At the end of 1993, Dick Cheney was worried.
Since leaving the Pentagon, the former Defense Secretary had spent his time at a conservative think tank, the American Enterprise Institute (AEI), mulling his options, including a possible run for President in 1996. Cheney was not optimistic about the national mood or the broader political debate; he saw the world as a dangerous place full of threats, and he worried about how conservatives were responding.
He wanted to send a signal, and in December 1993 he took the opportunity to do so at the AEI's 50th anniversary party, in front of an audience of nearly 2000 conservative luminaries. Cheney criticized the democratic administration, Clinton's misplaced priorities and lack of leadership, and how foreign and defense policy had been relegated to the bottom of the public agenda. But he also administered some tough medicine when it came to his own party. "Republicans bear part of the responsibility for this state of affairs," he told the room of loyalists. "We are the ones who acquiesced last fall in the Democrats' assertion that the 1992 campaign for the presidency should address domestic issues only," he said, delivering a stinging rebuke to the prevailing wisdom of his former boss's political strategy. Republicans' "first failing was in allowing ourselves and the American people to be lulled into a false sense of security . . . as a result, we've lost our focus, and there is now a lack of understanding of what's at stake." The remedy, Cheney concluded, was clear: "It is more important than ever that our president be a foreign policy president."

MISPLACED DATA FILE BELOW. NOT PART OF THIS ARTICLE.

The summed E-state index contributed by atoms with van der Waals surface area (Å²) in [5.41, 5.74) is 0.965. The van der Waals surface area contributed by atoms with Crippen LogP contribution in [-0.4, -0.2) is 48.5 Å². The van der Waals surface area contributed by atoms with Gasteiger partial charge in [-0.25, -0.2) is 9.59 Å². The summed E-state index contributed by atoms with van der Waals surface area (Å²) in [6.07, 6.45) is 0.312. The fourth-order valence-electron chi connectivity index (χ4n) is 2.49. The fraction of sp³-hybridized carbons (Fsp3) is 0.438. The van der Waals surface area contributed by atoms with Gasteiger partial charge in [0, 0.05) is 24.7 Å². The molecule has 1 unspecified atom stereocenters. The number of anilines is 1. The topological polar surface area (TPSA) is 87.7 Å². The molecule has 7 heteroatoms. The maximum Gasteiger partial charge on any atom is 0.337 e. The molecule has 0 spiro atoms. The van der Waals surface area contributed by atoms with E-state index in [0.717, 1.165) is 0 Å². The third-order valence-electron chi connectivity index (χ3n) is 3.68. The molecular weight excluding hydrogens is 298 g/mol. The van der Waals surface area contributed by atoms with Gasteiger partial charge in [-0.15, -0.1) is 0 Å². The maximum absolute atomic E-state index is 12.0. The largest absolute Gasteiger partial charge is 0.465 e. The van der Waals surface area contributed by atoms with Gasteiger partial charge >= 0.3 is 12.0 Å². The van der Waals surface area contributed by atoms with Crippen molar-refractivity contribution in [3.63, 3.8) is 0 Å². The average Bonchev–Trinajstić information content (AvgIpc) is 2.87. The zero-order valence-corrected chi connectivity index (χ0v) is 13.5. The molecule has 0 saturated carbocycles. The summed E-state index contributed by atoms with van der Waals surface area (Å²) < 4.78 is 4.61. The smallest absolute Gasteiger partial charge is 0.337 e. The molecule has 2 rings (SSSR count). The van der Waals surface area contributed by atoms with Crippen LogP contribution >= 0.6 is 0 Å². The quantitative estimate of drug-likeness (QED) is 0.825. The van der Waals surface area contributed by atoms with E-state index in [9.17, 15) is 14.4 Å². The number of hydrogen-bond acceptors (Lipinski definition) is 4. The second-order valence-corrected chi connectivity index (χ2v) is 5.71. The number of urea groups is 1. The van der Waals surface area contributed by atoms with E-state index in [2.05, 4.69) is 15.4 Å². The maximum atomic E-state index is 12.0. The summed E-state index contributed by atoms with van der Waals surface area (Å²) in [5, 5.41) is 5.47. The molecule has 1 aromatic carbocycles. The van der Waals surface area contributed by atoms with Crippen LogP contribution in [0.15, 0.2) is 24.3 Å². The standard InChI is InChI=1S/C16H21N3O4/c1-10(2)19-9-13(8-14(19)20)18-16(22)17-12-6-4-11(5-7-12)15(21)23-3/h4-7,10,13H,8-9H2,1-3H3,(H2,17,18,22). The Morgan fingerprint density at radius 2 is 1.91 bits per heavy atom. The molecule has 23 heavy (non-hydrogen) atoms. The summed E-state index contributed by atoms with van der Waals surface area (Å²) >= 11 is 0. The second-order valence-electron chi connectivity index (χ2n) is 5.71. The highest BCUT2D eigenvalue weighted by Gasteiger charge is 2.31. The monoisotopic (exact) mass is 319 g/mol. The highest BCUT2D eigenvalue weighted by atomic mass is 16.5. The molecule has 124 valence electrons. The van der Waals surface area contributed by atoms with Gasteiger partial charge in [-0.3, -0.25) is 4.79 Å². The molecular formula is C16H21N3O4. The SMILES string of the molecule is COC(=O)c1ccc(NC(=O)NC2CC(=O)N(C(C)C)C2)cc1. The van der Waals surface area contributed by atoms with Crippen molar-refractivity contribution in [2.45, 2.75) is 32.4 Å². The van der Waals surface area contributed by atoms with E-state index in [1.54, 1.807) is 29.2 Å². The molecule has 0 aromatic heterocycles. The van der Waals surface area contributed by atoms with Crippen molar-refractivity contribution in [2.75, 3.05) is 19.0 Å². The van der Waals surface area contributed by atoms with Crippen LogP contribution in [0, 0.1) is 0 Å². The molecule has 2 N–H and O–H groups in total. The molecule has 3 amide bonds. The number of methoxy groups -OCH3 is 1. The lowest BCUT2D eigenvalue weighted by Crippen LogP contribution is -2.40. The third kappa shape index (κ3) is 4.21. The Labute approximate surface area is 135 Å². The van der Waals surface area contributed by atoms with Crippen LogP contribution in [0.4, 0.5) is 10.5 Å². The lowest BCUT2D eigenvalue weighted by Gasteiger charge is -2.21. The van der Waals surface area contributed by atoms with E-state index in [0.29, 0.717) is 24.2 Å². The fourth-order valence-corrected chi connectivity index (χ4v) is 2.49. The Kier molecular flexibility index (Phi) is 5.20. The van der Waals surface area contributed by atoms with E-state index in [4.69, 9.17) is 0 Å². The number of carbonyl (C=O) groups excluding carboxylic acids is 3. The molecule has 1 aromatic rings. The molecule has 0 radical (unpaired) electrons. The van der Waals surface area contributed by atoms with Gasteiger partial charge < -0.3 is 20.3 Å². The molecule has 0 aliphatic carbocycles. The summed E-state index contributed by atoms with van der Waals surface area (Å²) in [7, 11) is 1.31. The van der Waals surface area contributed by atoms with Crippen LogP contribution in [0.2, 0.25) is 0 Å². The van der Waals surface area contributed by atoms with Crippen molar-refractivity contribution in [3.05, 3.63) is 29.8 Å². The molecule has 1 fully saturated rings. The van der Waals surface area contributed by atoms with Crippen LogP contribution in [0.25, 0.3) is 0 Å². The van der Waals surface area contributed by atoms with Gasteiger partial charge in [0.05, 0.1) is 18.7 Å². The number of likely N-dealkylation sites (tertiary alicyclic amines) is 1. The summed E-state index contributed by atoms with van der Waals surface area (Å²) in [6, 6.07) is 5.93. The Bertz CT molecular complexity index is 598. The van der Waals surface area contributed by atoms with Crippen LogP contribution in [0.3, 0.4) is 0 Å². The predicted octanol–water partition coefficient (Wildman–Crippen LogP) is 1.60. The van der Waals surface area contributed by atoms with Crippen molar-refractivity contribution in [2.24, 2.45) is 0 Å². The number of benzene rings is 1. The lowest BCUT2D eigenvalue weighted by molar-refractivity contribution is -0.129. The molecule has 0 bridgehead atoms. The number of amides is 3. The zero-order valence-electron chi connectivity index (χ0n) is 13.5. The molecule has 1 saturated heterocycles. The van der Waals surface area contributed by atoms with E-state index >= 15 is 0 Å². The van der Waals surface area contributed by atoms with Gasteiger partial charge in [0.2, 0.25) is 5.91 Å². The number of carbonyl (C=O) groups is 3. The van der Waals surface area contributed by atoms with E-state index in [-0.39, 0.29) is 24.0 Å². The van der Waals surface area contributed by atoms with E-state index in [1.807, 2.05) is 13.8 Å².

Ultimately, Cheney found it hard to raise money and garner much support for a "foreign policy president." In a little over a year, he decided not to run.
Copyright © 2008 by Derek Chollet and James Goldgeier. All rights reserved.